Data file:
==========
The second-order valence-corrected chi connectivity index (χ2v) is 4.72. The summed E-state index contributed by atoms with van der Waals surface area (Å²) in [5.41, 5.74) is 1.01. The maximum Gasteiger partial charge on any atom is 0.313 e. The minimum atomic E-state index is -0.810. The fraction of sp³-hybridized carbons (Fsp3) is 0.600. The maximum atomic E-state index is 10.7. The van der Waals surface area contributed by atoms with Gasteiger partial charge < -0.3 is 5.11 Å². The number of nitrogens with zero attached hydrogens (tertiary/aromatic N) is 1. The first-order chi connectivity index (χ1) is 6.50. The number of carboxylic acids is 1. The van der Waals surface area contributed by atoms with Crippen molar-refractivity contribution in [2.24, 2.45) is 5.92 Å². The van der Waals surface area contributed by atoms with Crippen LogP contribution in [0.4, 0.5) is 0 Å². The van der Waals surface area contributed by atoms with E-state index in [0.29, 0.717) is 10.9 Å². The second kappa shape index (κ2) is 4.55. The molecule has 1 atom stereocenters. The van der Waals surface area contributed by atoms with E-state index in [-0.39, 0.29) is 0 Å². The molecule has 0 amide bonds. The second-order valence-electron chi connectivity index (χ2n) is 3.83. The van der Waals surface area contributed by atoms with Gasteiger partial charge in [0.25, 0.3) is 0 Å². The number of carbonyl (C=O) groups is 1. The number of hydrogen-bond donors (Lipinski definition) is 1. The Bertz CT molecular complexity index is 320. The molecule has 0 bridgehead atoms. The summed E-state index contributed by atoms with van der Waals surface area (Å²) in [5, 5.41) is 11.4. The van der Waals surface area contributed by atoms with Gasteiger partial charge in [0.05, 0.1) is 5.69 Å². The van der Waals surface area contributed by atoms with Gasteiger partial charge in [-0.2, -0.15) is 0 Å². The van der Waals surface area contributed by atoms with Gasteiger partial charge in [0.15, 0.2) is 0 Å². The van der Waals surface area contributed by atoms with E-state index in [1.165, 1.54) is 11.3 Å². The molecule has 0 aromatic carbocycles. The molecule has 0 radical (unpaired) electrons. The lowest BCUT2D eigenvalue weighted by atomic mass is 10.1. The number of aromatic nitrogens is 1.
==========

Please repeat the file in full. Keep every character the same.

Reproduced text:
The second-order valence-corrected chi connectivity index (χ2v) is 4.72. The summed E-state index contributed by atoms with van der Waals surface area (Å²) in [5.41, 5.74) is 1.01. The maximum Gasteiger partial charge on any atom is 0.313 e. The minimum atomic E-state index is -0.810. The fraction of sp³-hybridized carbons (Fsp3) is 0.600. The maximum atomic E-state index is 10.7. The van der Waals surface area contributed by atoms with Gasteiger partial charge < -0.3 is 5.11 Å². The number of nitrogens with zero attached hydrogens (tertiary/aromatic N) is 1. The first-order chi connectivity index (χ1) is 6.50. The number of carboxylic acids is 1. The van der Waals surface area contributed by atoms with Crippen molar-refractivity contribution in [2.24, 2.45) is 5.92 Å². The van der Waals surface area contributed by atoms with Crippen LogP contribution in [0.4, 0.5) is 0 Å². The van der Waals surface area contributed by atoms with E-state index in [0.29, 0.717) is 10.9 Å². The second kappa shape index (κ2) is 4.55. The molecule has 1 atom stereocenters. The van der Waals surface area contributed by atoms with E-state index in [-0.39, 0.29) is 0 Å². The molecule has 0 amide bonds. The second-order valence-electron chi connectivity index (χ2n) is 3.83. The van der Waals surface area contributed by atoms with Gasteiger partial charge in [0.25, 0.3) is 0 Å². The number of carbonyl (C=O) groups is 1. The number of hydrogen-bond donors (Lipinski definition) is 1. The Bertz CT molecular complexity index is 320. The molecule has 0 bridgehead atoms. The summed E-state index contributed by atoms with van der Waals surface area (Å²) in [5, 5.41) is 11.4. The van der Waals surface area contributed by atoms with Gasteiger partial charge in [0.05, 0.1) is 5.69 Å². The van der Waals surface area contributed by atoms with Gasteiger partial charge in [-0.2, -0.15) is 0 Å². The van der Waals surface area contributed by atoms with Gasteiger partial charge in [0.15, 0.2) is 0 Å². The van der Waals surface area contributed by atoms with E-state index in [1.165, 1.54) is 11.3 Å². The molecule has 0 aromatic carbocycles. The molecule has 0 radical (unpaired) electrons. The lowest BCUT2D eigenvalue weighted by atomic mass is 10.1. The number of aromatic nitrogens is 1.